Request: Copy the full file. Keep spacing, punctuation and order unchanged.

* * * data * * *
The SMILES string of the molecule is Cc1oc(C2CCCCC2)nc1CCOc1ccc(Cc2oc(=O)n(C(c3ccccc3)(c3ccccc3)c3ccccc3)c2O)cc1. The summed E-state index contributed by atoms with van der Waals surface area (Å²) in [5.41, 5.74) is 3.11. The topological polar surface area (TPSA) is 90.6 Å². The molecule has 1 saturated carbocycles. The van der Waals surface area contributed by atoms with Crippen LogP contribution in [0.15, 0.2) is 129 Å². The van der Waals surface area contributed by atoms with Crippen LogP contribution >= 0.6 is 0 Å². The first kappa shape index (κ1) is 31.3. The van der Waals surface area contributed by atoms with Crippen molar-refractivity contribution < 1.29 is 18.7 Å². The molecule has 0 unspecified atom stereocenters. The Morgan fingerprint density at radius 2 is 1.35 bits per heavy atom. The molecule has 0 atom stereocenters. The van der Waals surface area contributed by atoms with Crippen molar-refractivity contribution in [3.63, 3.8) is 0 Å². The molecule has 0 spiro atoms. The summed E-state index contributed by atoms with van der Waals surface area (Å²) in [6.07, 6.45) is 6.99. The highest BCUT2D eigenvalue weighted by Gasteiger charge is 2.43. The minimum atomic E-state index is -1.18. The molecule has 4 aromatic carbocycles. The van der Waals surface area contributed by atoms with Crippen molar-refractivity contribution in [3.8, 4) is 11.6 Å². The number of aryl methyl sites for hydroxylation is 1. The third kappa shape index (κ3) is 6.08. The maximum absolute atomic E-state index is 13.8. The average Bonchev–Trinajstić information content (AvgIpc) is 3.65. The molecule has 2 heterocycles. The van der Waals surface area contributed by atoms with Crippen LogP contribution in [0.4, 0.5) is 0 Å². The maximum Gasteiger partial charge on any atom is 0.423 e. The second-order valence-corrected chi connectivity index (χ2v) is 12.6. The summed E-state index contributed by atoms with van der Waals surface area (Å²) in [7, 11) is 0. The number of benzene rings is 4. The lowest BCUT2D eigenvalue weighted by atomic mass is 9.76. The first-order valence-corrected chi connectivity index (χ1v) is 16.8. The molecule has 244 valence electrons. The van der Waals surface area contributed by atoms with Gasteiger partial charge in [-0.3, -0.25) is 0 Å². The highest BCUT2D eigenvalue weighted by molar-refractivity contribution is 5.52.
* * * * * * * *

The SMILES string of the molecule is Cc1oc(C2CCCCC2)nc1CCOc1ccc(Cc2oc(=O)n(C(c3ccccc3)(c3ccccc3)c3ccccc3)c2O)cc1. The summed E-state index contributed by atoms with van der Waals surface area (Å²) in [5.41, 5.74) is 3.11. The topological polar surface area (TPSA) is 90.6 Å². The molecule has 1 saturated carbocycles. The van der Waals surface area contributed by atoms with Crippen LogP contribution in [0.15, 0.2) is 129 Å². The van der Waals surface area contributed by atoms with Crippen LogP contribution >= 0.6 is 0 Å². The first kappa shape index (κ1) is 31.3. The van der Waals surface area contributed by atoms with Crippen molar-refractivity contribution < 1.29 is 18.7 Å². The molecule has 0 unspecified atom stereocenters. The Morgan fingerprint density at radius 2 is 1.35 bits per heavy atom. The molecule has 0 atom stereocenters. The van der Waals surface area contributed by atoms with Crippen molar-refractivity contribution in [3.63, 3.8) is 0 Å². The molecule has 0 spiro atoms. The summed E-state index contributed by atoms with van der Waals surface area (Å²) in [6.07, 6.45) is 6.99. The highest BCUT2D eigenvalue weighted by Gasteiger charge is 2.43. The minimum atomic E-state index is -1.18. The molecule has 4 aromatic carbocycles. The van der Waals surface area contributed by atoms with Crippen molar-refractivity contribution in [3.8, 4) is 11.6 Å². The number of aryl methyl sites for hydroxylation is 1. The third kappa shape index (κ3) is 6.08. The maximum absolute atomic E-state index is 13.8. The average Bonchev–Trinajstić information content (AvgIpc) is 3.65. The molecule has 2 heterocycles. The van der Waals surface area contributed by atoms with Crippen LogP contribution in [0.4, 0.5) is 0 Å². The maximum Gasteiger partial charge on any atom is 0.423 e. The second-order valence-corrected chi connectivity index (χ2v) is 12.6. The summed E-state index contributed by atoms with van der Waals surface area (Å²) in [7, 11) is 0. The number of benzene rings is 4. The lowest BCUT2D eigenvalue weighted by atomic mass is 9.76. The first-order valence-corrected chi connectivity index (χ1v) is 16.8. The molecule has 244 valence electrons. The van der Waals surface area contributed by atoms with Gasteiger partial charge in [-0.3, -0.25) is 0 Å². The highest BCUT2D eigenvalue weighted by molar-refractivity contribution is 5.52.